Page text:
FIG. 3 is a block diagram of portions of the communication system of FIG. 1 wherein the application software 104 and communication hardware 108 are illustrated as having multiple components. Specifically, in this embodiment, the application software 104 comprises a plurality of software applications 300 for user access to the communication software 106. Particular software applications 300 direct the communication software 106 in particular manners. For example, the controller 110 is directed to activate one of the objects 112 which in turn activates another of the objects 112 which in turn interacts with a portion 302 of the communication hardware 108. The portion 302 of the communication hardware 108 then interacts with another portion 302 which in turn interacts with the communication channel 102. Of course, other variations and combinations of the process of the application software 104 interacting with the communication channel 102 are possible and the above example is offered only for illustrative purposes.
FIG. 4 is a block diagram of an exemplary computer system 400 built in accordance with the principles of the present invention wherein the computer system 400 is illustrated interacting with a telephone line 402 via components such as a software modem 404. An application 406 accesses the software modem 404 through an operating system communication driver 408 and the software modem 404 accesses the telephone line 402 through a hardware interface 410. The application 406 is a standard modem application for a user to operate a modem on the computer system 400. The operating system communication driver 408 is a standard communication driver. The hardware interface 410 typically comprises a codec and a DAA and provides a path for the software modem 404 to communicate with the telephone line 402.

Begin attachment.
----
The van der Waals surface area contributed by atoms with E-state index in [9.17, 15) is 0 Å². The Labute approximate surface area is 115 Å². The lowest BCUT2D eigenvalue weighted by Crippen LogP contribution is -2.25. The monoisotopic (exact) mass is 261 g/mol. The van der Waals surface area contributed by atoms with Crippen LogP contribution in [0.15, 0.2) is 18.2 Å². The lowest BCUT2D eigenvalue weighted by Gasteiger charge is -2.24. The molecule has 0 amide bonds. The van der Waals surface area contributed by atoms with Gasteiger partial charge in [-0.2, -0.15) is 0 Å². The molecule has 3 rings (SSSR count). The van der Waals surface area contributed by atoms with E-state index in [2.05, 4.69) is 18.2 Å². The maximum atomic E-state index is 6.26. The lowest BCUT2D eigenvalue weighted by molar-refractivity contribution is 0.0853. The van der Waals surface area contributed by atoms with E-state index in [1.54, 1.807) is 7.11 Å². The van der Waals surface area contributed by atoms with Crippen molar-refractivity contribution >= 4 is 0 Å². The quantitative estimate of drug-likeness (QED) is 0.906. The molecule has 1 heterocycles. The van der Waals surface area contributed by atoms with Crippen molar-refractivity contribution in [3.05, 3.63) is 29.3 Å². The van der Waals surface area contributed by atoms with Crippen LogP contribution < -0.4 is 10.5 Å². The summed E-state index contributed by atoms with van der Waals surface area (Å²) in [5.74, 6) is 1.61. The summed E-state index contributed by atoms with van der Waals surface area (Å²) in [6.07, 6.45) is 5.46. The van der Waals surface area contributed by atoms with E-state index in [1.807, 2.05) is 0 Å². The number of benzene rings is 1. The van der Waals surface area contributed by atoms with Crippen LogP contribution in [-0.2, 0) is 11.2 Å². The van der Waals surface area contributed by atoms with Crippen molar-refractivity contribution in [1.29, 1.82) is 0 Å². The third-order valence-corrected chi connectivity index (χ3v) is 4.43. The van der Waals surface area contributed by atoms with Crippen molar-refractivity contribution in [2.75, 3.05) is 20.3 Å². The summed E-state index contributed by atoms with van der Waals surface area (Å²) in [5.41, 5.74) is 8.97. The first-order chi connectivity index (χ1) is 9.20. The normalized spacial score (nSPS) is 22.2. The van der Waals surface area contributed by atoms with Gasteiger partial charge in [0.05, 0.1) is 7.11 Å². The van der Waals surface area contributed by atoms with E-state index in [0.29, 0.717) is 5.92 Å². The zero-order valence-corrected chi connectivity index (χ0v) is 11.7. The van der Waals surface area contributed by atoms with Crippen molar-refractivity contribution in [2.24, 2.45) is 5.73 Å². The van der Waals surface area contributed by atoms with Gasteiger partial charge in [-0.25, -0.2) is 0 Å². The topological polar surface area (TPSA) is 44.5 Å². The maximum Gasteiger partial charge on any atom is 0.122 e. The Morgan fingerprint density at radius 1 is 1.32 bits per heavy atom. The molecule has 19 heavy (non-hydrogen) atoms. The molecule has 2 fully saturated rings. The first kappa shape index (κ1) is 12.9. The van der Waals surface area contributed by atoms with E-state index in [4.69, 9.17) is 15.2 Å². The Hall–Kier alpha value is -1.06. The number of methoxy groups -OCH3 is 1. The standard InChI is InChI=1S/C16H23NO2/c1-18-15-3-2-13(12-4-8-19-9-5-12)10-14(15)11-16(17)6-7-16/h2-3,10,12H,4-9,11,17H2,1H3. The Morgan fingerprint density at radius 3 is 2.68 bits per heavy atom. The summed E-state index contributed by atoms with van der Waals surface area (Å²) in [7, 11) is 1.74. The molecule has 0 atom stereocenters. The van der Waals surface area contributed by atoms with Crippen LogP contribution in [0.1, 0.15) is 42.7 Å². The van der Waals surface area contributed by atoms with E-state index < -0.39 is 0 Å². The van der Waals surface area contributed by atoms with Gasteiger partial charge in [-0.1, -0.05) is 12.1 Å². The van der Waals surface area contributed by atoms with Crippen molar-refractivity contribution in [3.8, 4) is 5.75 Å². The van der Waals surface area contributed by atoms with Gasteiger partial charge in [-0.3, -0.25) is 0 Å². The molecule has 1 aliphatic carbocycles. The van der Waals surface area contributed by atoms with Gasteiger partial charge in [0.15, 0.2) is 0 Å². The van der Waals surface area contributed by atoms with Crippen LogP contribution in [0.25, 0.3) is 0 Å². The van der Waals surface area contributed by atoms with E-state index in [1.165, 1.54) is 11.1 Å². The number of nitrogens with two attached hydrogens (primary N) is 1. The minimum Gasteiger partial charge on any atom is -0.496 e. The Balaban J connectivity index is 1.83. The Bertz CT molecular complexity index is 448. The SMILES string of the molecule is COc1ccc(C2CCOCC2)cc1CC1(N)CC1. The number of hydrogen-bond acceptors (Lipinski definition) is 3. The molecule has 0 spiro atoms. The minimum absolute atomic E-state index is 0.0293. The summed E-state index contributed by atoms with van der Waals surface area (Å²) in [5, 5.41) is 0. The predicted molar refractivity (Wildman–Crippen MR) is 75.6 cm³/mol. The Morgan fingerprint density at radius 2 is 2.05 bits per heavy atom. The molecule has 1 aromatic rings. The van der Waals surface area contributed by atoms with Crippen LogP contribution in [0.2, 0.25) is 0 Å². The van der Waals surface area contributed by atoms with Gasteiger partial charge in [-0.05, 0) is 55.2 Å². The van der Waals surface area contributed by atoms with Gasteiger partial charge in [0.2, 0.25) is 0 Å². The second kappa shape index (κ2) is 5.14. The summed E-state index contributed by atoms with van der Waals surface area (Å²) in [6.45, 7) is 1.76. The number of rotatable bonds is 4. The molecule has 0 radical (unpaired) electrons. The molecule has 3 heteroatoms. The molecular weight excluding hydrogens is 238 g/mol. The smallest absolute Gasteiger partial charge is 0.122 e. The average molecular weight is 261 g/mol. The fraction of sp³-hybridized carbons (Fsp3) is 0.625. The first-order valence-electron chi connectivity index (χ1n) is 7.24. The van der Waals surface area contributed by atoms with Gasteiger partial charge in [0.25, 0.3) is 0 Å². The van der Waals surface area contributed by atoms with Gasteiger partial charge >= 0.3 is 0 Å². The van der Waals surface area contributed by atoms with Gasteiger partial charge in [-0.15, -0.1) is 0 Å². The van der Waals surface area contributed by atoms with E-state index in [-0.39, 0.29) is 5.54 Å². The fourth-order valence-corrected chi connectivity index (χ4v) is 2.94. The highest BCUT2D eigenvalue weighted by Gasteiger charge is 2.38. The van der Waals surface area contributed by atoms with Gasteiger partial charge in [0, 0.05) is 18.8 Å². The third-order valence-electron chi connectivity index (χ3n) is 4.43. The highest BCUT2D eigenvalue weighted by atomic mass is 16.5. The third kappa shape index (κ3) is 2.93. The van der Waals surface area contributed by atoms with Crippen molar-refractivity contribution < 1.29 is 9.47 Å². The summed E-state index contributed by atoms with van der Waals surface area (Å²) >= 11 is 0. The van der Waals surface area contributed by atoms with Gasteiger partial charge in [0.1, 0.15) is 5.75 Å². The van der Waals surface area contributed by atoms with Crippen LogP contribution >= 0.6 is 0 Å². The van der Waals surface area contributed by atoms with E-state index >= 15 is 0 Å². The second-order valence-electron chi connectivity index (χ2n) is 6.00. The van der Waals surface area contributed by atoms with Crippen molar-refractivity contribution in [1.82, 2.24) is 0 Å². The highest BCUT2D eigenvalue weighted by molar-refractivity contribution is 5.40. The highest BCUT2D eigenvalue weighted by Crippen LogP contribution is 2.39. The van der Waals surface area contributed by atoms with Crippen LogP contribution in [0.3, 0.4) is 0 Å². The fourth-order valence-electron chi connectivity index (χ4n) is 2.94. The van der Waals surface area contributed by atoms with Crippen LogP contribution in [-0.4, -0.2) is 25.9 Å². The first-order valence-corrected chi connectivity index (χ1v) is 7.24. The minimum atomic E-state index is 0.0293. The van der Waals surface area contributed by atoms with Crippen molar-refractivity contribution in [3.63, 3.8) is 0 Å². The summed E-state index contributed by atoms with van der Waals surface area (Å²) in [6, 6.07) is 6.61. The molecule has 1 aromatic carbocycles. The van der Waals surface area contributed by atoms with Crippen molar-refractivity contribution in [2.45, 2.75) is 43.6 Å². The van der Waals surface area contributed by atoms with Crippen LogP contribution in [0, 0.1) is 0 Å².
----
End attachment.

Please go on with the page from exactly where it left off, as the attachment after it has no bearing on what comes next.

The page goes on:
FIG. 5 is a block diagram of the software modem 404 illustrated in greater detail than in FIG. 4. The software modem 404 is illustrated having a plurality of modules including a port driver 500, a controller 502, a data pump abstraction layer (DPAL) 504, an advanced modem operation scheduler (AMOS) 506, a sampler 508, and a hardware driver 510. Further, the software modem 404 includes a plurality of driver modules 512 that interact with the other modules in the software modem 404. Collectively, the modules between the controller 502 and the hardware interface 510 are often referred to as the “data pump” of the software modem 404.